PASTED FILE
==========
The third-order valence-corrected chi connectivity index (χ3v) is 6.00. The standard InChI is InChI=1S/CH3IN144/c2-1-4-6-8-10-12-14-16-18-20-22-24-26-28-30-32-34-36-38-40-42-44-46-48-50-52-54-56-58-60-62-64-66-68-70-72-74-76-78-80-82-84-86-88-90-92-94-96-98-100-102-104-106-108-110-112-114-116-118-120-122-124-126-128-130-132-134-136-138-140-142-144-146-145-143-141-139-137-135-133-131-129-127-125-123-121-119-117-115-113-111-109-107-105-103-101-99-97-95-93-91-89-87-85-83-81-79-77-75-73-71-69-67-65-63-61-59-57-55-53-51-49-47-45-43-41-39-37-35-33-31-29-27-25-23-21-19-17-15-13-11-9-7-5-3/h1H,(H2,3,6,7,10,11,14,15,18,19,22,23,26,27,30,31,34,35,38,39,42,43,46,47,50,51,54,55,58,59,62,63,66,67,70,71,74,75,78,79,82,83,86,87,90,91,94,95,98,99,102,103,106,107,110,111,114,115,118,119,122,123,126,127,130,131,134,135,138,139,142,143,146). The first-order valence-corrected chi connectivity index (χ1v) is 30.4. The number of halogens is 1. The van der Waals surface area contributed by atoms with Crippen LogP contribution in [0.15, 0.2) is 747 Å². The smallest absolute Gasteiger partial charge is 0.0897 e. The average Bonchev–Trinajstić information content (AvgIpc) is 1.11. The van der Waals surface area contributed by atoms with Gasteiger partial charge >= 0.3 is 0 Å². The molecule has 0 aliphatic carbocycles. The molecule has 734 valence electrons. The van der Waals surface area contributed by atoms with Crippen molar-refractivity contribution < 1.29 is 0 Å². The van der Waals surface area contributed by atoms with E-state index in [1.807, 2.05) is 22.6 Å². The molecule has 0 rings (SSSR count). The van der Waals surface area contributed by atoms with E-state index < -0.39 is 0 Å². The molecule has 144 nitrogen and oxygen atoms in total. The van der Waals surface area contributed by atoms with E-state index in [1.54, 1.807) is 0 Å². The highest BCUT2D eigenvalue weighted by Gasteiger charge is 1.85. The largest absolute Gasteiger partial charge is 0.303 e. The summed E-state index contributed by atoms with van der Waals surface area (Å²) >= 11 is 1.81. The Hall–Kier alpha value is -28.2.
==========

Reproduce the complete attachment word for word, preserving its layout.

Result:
The third-order valence-corrected chi connectivity index (χ3v) is 6.00. The standard InChI is InChI=1S/CH3IN144/c2-1-4-6-8-10-12-14-16-18-20-22-24-26-28-30-32-34-36-38-40-42-44-46-48-50-52-54-56-58-60-62-64-66-68-70-72-74-76-78-80-82-84-86-88-90-92-94-96-98-100-102-104-106-108-110-112-114-116-118-120-122-124-126-128-130-132-134-136-138-140-142-144-146-145-143-141-139-137-135-133-131-129-127-125-123-121-119-117-115-113-111-109-107-105-103-101-99-97-95-93-91-89-87-85-83-81-79-77-75-73-71-69-67-65-63-61-59-57-55-53-51-49-47-45-43-41-39-37-35-33-31-29-27-25-23-21-19-17-15-13-11-9-7-5-3/h1H,(H2,3,6,7,10,11,14,15,18,19,22,23,26,27,30,31,34,35,38,39,42,43,46,47,50,51,54,55,58,59,62,63,66,67,70,71,74,75,78,79,82,83,86,87,90,91,94,95,98,99,102,103,106,107,110,111,114,115,118,119,122,123,126,127,130,131,134,135,138,139,142,143,146). The first-order valence-corrected chi connectivity index (χ1v) is 30.4. The number of halogens is 1. The van der Waals surface area contributed by atoms with Crippen LogP contribution in [0.15, 0.2) is 747 Å². The smallest absolute Gasteiger partial charge is 0.0897 e. The average Bonchev–Trinajstić information content (AvgIpc) is 1.11. The van der Waals surface area contributed by atoms with Gasteiger partial charge >= 0.3 is 0 Å². The molecule has 0 aliphatic carbocycles. The molecule has 734 valence electrons. The van der Waals surface area contributed by atoms with Crippen molar-refractivity contribution < 1.29 is 0 Å². The van der Waals surface area contributed by atoms with E-state index in [1.807, 2.05) is 22.6 Å². The molecule has 0 rings (SSSR count). The van der Waals surface area contributed by atoms with E-state index < -0.39 is 0 Å². The molecule has 144 nitrogen and oxygen atoms in total. The van der Waals surface area contributed by atoms with E-state index in [1.54, 1.807) is 0 Å². The highest BCUT2D eigenvalue weighted by Gasteiger charge is 1.85. The largest absolute Gasteiger partial charge is 0.303 e. The summed E-state index contributed by atoms with van der Waals surface area (Å²) >= 11 is 1.81. The Hall–Kier alpha value is -28.2.